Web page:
Pacifier use

By Madison Gwizdalski MS-CCC, SLP

Oh, the controversial pacifier! You might also know it as a binky, nookie, pon-pon, or dummy… (amongst others). Some parents swear by it and can’t imagine toddlerhood without this tool… others could never imagine giving one to their child! Is there any in-between?

As child development specialists, we know that sometimes parents just need their children calm and occupied, and pacifiers can do that! They can also help develop skills and contribute some health benefits. Let’s take a look at some of the pros to pacifier use in babyhood:

  • Encourages self-soothing 
  • Satisfies baby’s sucking reflex
  • Lower risks of SIDS
  • Helps reduce symptoms of acid reflux and GERD

So, why would we advise against pacifier use? Here’s the catch – prolonged pacifier use can impact speech and feeding development. 

Yes, extended pacifier use past 1 year of age may lead to issues with oral structures, swallowing patterns, speech development, and even chronic ear infections. Some examples of issues associated with extended use include:

  • An open bite, which can lead to difficulties with feeding skill development and articulation
  • Development of a reverse swallow pattern, otherwise known as tongue thrust
  • Changes to oral structures that could impact feeding and swallowing, such as a high and narrow palate

How do we know when to wean? Well, habits are solidified over exposure, which means that duration and frequency are major factors we should be considering in our child’s binky use. Around 12 months, parents should consider beginning to wean from the pacifier and should be fully weaned no later than 3 years old.  During that time, a good rule of thumb is to use pacifiers during “quiet time” or non-talking time – for example, while falling asleep.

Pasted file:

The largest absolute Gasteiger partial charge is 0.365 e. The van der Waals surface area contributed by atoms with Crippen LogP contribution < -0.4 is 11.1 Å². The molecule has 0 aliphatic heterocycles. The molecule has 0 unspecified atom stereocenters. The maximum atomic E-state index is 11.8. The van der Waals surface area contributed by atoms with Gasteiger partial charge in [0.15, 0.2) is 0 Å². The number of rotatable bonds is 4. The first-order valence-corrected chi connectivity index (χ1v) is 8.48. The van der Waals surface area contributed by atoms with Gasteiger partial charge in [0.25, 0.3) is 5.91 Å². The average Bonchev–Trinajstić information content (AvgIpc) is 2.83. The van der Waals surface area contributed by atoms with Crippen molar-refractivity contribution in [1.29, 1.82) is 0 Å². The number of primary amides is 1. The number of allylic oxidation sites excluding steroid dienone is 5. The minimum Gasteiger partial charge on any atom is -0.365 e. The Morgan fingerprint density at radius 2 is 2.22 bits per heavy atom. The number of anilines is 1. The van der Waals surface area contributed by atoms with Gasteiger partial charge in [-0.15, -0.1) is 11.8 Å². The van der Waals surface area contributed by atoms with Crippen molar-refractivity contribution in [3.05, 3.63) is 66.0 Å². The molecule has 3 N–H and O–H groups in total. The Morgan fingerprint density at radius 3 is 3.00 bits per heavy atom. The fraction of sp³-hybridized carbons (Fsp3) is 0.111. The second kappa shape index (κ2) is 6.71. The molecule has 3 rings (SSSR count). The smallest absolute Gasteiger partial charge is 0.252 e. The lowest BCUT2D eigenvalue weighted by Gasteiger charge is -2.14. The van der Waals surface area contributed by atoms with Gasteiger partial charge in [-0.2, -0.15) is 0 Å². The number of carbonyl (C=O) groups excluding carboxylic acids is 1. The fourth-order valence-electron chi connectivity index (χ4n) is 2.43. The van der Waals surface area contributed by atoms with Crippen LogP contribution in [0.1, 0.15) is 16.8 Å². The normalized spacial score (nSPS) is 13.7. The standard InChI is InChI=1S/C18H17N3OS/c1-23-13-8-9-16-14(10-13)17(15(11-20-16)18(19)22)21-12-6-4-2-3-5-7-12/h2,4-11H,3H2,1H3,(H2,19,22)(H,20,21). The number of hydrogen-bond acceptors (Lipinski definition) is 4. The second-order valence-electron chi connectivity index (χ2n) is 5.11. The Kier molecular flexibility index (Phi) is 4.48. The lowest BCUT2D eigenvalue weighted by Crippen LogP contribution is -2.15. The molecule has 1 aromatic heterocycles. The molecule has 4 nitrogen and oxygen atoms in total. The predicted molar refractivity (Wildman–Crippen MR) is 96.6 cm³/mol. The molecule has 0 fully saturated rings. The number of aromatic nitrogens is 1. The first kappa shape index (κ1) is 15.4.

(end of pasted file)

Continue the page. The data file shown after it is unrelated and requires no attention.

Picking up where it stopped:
If you’re looking to wean, but struggling with how to do so… here are some ideas:

  • Find a replacement object! You can tell your child that you gave the pacifiers to a family with a new baby who needs them. You can explain that babies need pacifiers, but big girls/boys don’t, and she/he is big now. If you need to, you can then re-focus on all the great things big boys/girls can do that babies can’t do. For example – a new blanket, a new lovey, or a cool new straw to use in their cup.
  • Cut the pacifiers up so that they are “broken”  and your child may even help you throw them in the trash. You can also slowly trim the nipple over several days until there is none left.
  • Just like the tooth fairy, there is “The Binky Fairy” who takes all the pacifiers for new babies and leaves a little toy or stuffed animal instead for the “big boy” or “big girl” who was so nice to do this.  



More Posts

Autism Spectrum Disorder and Speech Therapy

By: Pranali Shah, MS, CF-SLP Introduction Autism Spectrum Disorder (ASD) is a complex neurodevelopmental condition that affects communication, behavior, and social interaction. It is called


By: Nicole Crisan, PT, DPT Floor play time is an integral part of development and is one of the first ways a baby learns to

Send Us A Message